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Important actions coming up Tuesday at the Statehouse
The University of Kansas last year placed Smith Hall on a list of 12 buildings deemed obsolete, “demolition ready,” and likely to be razed in fiscal year 2023. Those plans have changed, but the fight is not over.
In recent months, community members banded together to save Smith Hall by writing letters to key decisionmakers, penning newspaper articles, engaging in online outreach, and by attending an open house at the building in December. A coalition of individuals working to save Smith Hall also met with Lawrence legislators Rep. Mike Amyx and Sen. Marci Francisco to share their concerns.
In recent weeks, there have been discussions about Smith Hall at the Statehouse. The House Higher Education Budget Committee (HEBC) focuses on postsecondary education funding, including the public dollars allocated for building demolition. Amyx is a member of that committee.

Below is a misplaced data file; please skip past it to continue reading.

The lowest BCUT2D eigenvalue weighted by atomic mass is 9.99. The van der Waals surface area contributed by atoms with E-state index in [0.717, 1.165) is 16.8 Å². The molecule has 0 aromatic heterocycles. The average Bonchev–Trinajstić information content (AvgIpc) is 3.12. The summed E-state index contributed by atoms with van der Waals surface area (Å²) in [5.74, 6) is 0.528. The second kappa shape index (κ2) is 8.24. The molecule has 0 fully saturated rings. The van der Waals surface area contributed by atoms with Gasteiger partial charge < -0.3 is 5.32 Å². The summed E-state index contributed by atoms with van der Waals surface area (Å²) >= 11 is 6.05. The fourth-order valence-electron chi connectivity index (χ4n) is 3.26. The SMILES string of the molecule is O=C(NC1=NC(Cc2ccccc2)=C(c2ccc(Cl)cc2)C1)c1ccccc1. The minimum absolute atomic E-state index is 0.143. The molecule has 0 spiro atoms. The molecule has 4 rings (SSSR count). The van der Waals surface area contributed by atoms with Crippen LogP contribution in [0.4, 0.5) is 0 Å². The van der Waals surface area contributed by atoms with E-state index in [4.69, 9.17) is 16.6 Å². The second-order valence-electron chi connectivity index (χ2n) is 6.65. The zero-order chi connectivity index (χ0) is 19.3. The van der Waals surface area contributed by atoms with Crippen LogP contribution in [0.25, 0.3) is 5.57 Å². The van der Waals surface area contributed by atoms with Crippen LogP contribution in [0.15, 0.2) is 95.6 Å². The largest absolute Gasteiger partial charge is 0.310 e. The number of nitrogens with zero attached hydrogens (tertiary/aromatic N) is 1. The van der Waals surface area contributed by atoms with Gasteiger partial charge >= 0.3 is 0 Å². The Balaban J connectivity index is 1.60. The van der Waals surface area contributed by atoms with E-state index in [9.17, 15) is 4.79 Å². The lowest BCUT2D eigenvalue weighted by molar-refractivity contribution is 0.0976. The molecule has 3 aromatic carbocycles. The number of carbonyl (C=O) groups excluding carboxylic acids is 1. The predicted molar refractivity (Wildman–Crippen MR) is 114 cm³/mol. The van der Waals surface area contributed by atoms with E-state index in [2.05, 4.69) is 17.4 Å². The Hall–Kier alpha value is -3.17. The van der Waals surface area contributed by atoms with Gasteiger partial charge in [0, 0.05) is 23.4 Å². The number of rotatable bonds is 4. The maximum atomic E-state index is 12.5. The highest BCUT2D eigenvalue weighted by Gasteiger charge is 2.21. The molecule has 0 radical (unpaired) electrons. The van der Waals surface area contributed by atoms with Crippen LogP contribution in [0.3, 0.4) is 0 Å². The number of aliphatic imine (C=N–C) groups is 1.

At that committee’s Feb. 20 meeting, committee members asked KU Chancellor Douglas Girod about KU’s demolition planning process, as well as specific plans for Smith Hall. You can watch the 6-minute exchange at this link.
Girod indicated that a final decision about Smith Hall is now on hold until the new Campus Master Plan is completed later this year.
When asked directly about Smith Hall, Girod said: “Smith Hall has been an area of focus, obviously, for us; it is largely a vacant building that needs significant repair, would need massive upgrades …”
Although the chancellor’s efforts to answer questions on the spot are appreciated, some of the information he provided does not square with what we have learned and observed in recent months.
Smith Hall is not vacant. Classes are occurring there this semester. Office space is still in use and the library continues to be utilized as a place of study, work, and contemplation.
Perhaps most importantly, Girod’s comments about Smith Hall’s condition do not align with information contained in KBOR records.